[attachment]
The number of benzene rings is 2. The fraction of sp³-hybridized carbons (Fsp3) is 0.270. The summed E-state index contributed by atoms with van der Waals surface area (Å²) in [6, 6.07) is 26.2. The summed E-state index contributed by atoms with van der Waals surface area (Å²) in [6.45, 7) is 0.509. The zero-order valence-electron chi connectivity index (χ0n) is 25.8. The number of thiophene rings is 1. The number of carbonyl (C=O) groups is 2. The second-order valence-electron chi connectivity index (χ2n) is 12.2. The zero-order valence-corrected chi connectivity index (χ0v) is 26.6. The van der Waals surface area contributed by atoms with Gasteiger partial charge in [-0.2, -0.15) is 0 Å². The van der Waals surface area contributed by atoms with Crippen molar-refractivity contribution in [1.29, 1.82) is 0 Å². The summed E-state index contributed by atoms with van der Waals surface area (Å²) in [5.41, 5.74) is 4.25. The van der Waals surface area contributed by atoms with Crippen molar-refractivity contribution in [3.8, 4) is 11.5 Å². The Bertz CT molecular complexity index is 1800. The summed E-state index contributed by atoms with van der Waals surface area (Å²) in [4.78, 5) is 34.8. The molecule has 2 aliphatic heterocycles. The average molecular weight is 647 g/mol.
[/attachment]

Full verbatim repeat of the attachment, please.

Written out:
The number of benzene rings is 2. The fraction of sp³-hybridized carbons (Fsp3) is 0.270. The summed E-state index contributed by atoms with van der Waals surface area (Å²) in [6, 6.07) is 26.2. The summed E-state index contributed by atoms with van der Waals surface area (Å²) in [6.45, 7) is 0.509. The zero-order valence-electron chi connectivity index (χ0n) is 25.8. The number of thiophene rings is 1. The number of carbonyl (C=O) groups is 2. The second-order valence-electron chi connectivity index (χ2n) is 12.2. The zero-order valence-corrected chi connectivity index (χ0v) is 26.6. The van der Waals surface area contributed by atoms with Gasteiger partial charge in [-0.2, -0.15) is 0 Å². The van der Waals surface area contributed by atoms with Crippen molar-refractivity contribution in [1.29, 1.82) is 0 Å². The summed E-state index contributed by atoms with van der Waals surface area (Å²) in [5.41, 5.74) is 4.25. The van der Waals surface area contributed by atoms with Crippen molar-refractivity contribution in [3.8, 4) is 11.5 Å². The Bertz CT molecular complexity index is 1800. The summed E-state index contributed by atoms with van der Waals surface area (Å²) in [4.78, 5) is 34.8. The molecule has 2 aliphatic heterocycles. The average molecular weight is 647 g/mol.